By examining how small communities have dealt with forces of change and have sought to maintain themselves over time, this book offers pointers and lessons for conservation practices at all levels of society.
"Sustainability" has become an increasingly popular term as a signal of concerns with long-term environmental consequences of human actions. Sustainability as a goal has started to replace "development" as a way of describing policies that go beyond the concept of increasing commercial production or making monetary profits from enterprises. By focusing on topical case histories on agricultural activity, stock-keeping, cash cropping, mining, and renewable energy, the authors highlight how ethnographic studies can and should inform policy decisions at both local and global levels.
This book will be of great interest to students and scholars of applied anthropology, sociology, and development studies.
Table of Contents
1. Conceptual Orientations
2. Perceptions and Practices in Papua New Guinea: the Duna Case
3. Arguments about the Commons
4. Traditional Conservation and Cash-Cropping in Papua New Guinea
5. Mining and its Effects in Papua New Guinea
7. Farming, Sustainability and Kinship
8. The Ends of Sustainability
Pamela J. Stewart (Strathern) is Co-Director of the Cromie Burn Research Unit and Senior Research Associate at the University of Pittsburgh, USA, and Honorary Associate Professor at the Australian National University
Andrew J. Strathern is the Andrew W. Mellon Professor of Anthropology at the University of Pittsburgh, USA, and Honorary Professor at the Australian National University
"Stewart and Strathern are giants in their field. In this engaging work, they bring a much-needed anthropological approach to the modern sustainability movement, drawing on case studies from places as diverse as Papua New Guinea and Scotland to argue that ecosystem health and human wellbeing are intrinsically connected." — Jeremy L. Caradonna, University of Victoria, Canada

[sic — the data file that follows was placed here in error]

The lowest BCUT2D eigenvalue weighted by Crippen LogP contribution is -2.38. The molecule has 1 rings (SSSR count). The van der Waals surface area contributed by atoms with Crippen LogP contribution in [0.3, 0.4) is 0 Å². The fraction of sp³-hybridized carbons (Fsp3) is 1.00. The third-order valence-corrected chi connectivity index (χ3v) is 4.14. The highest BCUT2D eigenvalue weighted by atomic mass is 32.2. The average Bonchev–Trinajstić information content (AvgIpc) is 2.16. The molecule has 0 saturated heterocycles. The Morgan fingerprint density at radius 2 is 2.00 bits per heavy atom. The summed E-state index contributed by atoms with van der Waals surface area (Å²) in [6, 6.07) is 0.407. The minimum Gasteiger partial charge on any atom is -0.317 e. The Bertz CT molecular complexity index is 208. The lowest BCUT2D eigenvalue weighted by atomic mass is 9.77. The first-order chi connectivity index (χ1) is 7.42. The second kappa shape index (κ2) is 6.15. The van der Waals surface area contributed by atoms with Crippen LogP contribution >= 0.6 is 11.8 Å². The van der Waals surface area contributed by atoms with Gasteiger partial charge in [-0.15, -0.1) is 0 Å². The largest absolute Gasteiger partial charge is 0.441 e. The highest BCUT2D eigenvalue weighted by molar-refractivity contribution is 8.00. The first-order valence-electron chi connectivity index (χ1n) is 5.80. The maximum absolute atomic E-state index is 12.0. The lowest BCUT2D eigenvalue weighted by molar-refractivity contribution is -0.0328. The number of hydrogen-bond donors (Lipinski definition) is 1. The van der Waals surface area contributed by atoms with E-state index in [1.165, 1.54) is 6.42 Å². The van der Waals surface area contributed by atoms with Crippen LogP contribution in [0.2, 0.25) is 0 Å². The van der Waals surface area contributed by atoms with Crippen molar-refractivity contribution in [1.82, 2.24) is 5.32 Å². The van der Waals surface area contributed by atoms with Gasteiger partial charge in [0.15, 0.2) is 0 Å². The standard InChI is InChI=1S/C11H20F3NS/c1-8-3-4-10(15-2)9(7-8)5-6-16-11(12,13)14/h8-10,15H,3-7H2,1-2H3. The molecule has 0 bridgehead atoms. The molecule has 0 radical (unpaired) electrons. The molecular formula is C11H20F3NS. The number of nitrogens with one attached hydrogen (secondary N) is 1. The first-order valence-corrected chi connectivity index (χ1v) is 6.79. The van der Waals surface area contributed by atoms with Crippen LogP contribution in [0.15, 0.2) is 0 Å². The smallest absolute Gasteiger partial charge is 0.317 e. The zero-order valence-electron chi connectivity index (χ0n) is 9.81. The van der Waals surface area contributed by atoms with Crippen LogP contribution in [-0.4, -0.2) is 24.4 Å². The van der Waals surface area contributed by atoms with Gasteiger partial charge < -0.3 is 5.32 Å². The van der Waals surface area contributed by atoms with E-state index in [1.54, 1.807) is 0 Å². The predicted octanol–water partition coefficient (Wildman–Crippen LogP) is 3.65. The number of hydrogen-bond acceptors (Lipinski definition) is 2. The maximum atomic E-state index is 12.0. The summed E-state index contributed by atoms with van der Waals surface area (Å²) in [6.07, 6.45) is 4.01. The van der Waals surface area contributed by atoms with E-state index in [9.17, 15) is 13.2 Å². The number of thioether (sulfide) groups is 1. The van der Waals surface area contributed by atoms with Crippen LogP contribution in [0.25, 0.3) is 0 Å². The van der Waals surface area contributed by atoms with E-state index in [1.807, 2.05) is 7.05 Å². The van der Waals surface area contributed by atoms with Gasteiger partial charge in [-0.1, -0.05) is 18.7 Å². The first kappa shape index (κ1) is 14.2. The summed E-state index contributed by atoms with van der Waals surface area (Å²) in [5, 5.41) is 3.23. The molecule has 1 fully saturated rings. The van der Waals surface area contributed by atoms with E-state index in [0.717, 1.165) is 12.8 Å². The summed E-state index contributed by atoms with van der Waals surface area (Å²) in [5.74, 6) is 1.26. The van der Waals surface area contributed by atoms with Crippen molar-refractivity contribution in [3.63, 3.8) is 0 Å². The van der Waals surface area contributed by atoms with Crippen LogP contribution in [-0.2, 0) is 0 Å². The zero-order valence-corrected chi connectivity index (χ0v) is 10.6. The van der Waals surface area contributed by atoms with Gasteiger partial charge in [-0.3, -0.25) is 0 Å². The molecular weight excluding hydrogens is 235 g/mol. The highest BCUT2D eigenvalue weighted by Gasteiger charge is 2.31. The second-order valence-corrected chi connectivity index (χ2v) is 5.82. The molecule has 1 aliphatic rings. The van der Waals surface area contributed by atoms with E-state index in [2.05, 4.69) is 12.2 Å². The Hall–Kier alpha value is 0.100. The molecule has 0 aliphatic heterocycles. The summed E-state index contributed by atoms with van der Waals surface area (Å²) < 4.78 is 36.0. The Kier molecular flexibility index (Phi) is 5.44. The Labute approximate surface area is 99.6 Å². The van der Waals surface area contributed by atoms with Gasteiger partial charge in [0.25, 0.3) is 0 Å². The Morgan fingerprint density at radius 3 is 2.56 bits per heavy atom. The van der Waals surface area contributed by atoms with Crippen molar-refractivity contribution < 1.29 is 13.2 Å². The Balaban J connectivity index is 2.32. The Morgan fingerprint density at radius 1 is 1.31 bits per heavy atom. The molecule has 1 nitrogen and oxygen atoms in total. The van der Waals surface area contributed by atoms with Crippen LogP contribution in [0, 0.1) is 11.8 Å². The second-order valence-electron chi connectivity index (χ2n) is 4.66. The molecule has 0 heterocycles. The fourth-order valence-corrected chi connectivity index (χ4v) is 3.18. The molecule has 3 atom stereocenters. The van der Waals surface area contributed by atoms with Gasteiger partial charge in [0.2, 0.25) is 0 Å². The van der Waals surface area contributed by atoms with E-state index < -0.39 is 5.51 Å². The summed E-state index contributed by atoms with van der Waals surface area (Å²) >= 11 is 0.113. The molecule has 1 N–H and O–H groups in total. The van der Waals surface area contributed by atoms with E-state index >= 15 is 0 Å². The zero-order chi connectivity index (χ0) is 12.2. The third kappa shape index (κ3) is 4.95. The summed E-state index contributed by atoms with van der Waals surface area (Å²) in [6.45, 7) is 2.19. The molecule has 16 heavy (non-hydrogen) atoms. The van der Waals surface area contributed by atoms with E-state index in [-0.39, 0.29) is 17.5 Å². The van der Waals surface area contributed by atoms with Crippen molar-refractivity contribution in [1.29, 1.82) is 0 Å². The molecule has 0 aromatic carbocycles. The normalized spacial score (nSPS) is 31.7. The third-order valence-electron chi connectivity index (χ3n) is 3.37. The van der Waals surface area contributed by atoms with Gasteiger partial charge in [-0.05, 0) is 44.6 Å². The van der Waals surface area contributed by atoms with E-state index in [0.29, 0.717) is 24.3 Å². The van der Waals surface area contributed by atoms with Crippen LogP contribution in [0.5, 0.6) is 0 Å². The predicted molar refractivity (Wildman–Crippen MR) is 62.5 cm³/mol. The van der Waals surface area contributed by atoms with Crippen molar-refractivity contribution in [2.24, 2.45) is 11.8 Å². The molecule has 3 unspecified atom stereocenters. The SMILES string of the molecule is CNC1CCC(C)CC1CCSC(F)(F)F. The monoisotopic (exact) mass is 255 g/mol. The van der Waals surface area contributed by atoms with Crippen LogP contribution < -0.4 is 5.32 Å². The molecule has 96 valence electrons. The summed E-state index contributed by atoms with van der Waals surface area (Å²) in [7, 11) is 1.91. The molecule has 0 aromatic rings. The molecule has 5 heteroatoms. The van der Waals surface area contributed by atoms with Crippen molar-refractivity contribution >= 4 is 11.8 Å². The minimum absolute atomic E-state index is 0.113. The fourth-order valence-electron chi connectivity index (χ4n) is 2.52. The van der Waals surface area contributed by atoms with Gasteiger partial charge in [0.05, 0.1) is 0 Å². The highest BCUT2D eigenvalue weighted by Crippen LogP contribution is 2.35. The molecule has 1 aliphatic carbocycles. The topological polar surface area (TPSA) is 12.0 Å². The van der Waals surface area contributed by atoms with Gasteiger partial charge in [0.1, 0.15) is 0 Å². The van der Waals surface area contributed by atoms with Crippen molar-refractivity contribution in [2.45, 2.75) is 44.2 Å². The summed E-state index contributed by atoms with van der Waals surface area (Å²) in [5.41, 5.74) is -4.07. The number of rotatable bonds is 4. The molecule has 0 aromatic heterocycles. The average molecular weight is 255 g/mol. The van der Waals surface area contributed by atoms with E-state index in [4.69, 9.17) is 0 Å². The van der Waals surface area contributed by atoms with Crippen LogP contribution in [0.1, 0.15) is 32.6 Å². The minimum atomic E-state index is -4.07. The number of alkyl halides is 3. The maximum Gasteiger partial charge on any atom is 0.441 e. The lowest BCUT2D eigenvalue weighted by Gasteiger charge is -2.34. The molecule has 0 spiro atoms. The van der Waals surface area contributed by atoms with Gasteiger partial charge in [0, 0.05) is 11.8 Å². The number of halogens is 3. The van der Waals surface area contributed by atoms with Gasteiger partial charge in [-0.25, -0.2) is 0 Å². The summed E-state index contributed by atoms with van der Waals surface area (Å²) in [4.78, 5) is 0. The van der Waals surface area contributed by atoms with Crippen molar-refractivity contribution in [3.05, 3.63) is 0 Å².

"Slightly more than half of the world’s population now lives in urban areas and 68% is projected to live in cities by 2050. Increasingly we become isolated from the natural environments that provide our food and energy and we struggle to understand how to sustain the natural systems that support us. This book by two anthropologists with extensive fieldwork experience in Melanesia, examines how small scale pre-capitalist societies relate to their natural environments through ritual and an appreciation of ecosystem relationships, in order to seek possible solutions to our own pressing problems of environmental sustainability and global warming." — Bryant Allen, Honorary Associate Professor, Department of Pacific Affairs, Coral Bell School of Asia Pacific Affairs, The Australian National University, Canberra, Australia
"Humanity is faced with challenges of climate change, pollution, and species extinction while striving to feed a growing population and procure sufficient energy to sustain life and fuel development. Stewart and Strathern draw on their extensive ethnographic research in diverse regions of the globe—New Guinea, Scotland, and Taiwan—to offer valuable insight into this complex and nuanced problem." — Richard Feinberg, Professor Emeritus, Kent State University, USA